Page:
Circular Consumption Activities to Transform Households Toward Material Efficiency

Wasted food in our kitchen or the piles of forgotten clothes in our wardrobes may seem like the kind of stories confined within the walls of our homes. In reality, their impact extends way beyond.

Worldwide, households are responsible for a staggering 567 million tonnes of food waste every year*. Meanwhile, in the EU, the average person uses 26 kilogrammes of clothing and throws away 11 kilogrammes annually**. Such data points to the potential of circular lifestyles as a practical and effective way to reduce waste, keep products longer in use, and ultimately contribute to greater sustainability.

Endorsing circular lifestyles means rethinking the way we consume, repair, reuse and recycle resources in our daily lives. This is the essence of the CARE project, which delves into the ‘lives’ of 100 households in five European countries – Finland, Norway, Sweden, Germany and Estonia – empowering them to live up to circular principles and discover how to make a real difference through lifestyle changes.

The CARE project strives to make circular lifestyles a fun, practical and rewarding process for the households involved. Expertise in consumption, behaviour and trends, combined with cutting-edge communication and design will support the project’s practical approach. Through collaborating with individuals, families and communities, the project will focus on how households can easily and effectively use food and clothing in a circular way. A key aim is to co-create, test and refine inclusive and free recommendations (advisory services) and practical activities that make sustainable consumption habits an effortless part of everyday life.

The CSCP plays a key role in CARE by leading the communication and dissemination activities at a European level as well as providing resources and support to the pilot partners to engage households across Europe in the project’s interactive activities. Using a variety of tools such as storytelling, ‘Circular Hero’ personas, creative social media content, a European event, a toolbox and a bespoke capacity building academy, the CSCP will work with the consortium partners to bring the project to life by actively sharing its results with a wide range of stakeholders across Europe.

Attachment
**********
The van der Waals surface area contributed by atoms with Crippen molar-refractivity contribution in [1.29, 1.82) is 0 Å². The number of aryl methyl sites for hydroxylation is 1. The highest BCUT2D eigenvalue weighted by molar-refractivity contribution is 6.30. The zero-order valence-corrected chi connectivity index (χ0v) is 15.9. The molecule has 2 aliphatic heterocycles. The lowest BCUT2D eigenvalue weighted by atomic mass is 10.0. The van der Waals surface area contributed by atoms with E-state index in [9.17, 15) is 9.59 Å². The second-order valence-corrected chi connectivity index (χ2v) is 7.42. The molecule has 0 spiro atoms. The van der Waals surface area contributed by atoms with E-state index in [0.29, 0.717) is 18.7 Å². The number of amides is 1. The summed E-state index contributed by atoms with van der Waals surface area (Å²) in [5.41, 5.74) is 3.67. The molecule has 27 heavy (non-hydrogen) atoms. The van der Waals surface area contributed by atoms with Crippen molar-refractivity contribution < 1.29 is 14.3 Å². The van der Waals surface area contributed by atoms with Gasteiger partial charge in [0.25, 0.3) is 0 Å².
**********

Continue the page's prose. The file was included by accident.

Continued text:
The project’s overall approach is based on a systematic scientific methodology that accompanies the food and clothing pilots. The project will measure and evaluate progress through comprehensive impact assessments that focus on material efficiency, improved living conditions, and sustainable well-being. Using methods such as Life Cycle Analysis and Product Environmental Footprinting, CARE aims to accurately quantify the reduction in environmental impact.

During the course of four years, the goal of the project is not only to support the 100 participating households to make the transition toward more sustainable lifestyles, but also translate key learnings into easy-to-use tools for other cities and regions. With this, CARE aims to inspire and enable a wave of circular households in Europe and beyond.

The CARE project will run its pilots in Tampere (Finland), Asker (Norway), Gothenburg (Sweden), Berlin (Germany), and Lääne-Harju (Estonia), which are all part of the Circular Cities and Regions Initiative. The project runs from  2024 to 2028 and is implemented by a consortium of 11 organisations led by the University of Tampere, Norway. CARE is funded by the European Union’s Horizon Europe research programme.

*UNEP Foodwaste Index 2021

** European Environment Agency (EEA) 2019